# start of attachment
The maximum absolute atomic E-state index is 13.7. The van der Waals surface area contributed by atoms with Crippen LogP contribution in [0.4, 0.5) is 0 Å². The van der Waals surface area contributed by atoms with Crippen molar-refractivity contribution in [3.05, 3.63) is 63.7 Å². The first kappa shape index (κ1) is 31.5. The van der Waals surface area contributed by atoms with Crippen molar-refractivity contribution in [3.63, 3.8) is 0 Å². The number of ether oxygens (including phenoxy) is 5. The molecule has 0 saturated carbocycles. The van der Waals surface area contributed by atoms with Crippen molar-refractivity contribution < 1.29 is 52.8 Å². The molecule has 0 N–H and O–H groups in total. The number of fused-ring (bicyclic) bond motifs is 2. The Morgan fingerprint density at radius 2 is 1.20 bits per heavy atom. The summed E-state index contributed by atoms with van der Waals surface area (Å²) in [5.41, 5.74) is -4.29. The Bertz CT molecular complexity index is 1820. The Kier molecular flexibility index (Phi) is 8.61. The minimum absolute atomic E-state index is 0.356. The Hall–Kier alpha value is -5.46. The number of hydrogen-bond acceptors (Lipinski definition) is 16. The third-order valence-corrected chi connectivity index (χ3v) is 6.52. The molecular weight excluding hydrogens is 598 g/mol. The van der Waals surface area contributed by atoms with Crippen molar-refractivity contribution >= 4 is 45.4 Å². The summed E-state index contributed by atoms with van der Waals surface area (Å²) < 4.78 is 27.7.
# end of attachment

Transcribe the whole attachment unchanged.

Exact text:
The maximum absolute atomic E-state index is 13.7. The van der Waals surface area contributed by atoms with Crippen LogP contribution in [0.4, 0.5) is 0 Å². The van der Waals surface area contributed by atoms with Crippen molar-refractivity contribution in [3.05, 3.63) is 63.7 Å². The first kappa shape index (κ1) is 31.5. The van der Waals surface area contributed by atoms with Crippen molar-refractivity contribution in [3.63, 3.8) is 0 Å². The number of ether oxygens (including phenoxy) is 5. The molecule has 0 saturated carbocycles. The van der Waals surface area contributed by atoms with Crippen molar-refractivity contribution < 1.29 is 52.8 Å². The molecule has 0 N–H and O–H groups in total. The number of fused-ring (bicyclic) bond motifs is 2. The Morgan fingerprint density at radius 2 is 1.20 bits per heavy atom. The summed E-state index contributed by atoms with van der Waals surface area (Å²) in [5.41, 5.74) is -4.29. The Bertz CT molecular complexity index is 1820. The Kier molecular flexibility index (Phi) is 8.61. The minimum absolute atomic E-state index is 0.356. The Hall–Kier alpha value is -5.46. The number of hydrogen-bond acceptors (Lipinski definition) is 16. The third-order valence-corrected chi connectivity index (χ3v) is 6.52. The molecular weight excluding hydrogens is 598 g/mol. The van der Waals surface area contributed by atoms with Crippen molar-refractivity contribution >= 4 is 45.4 Å². The summed E-state index contributed by atoms with van der Waals surface area (Å²) < 4.78 is 27.7.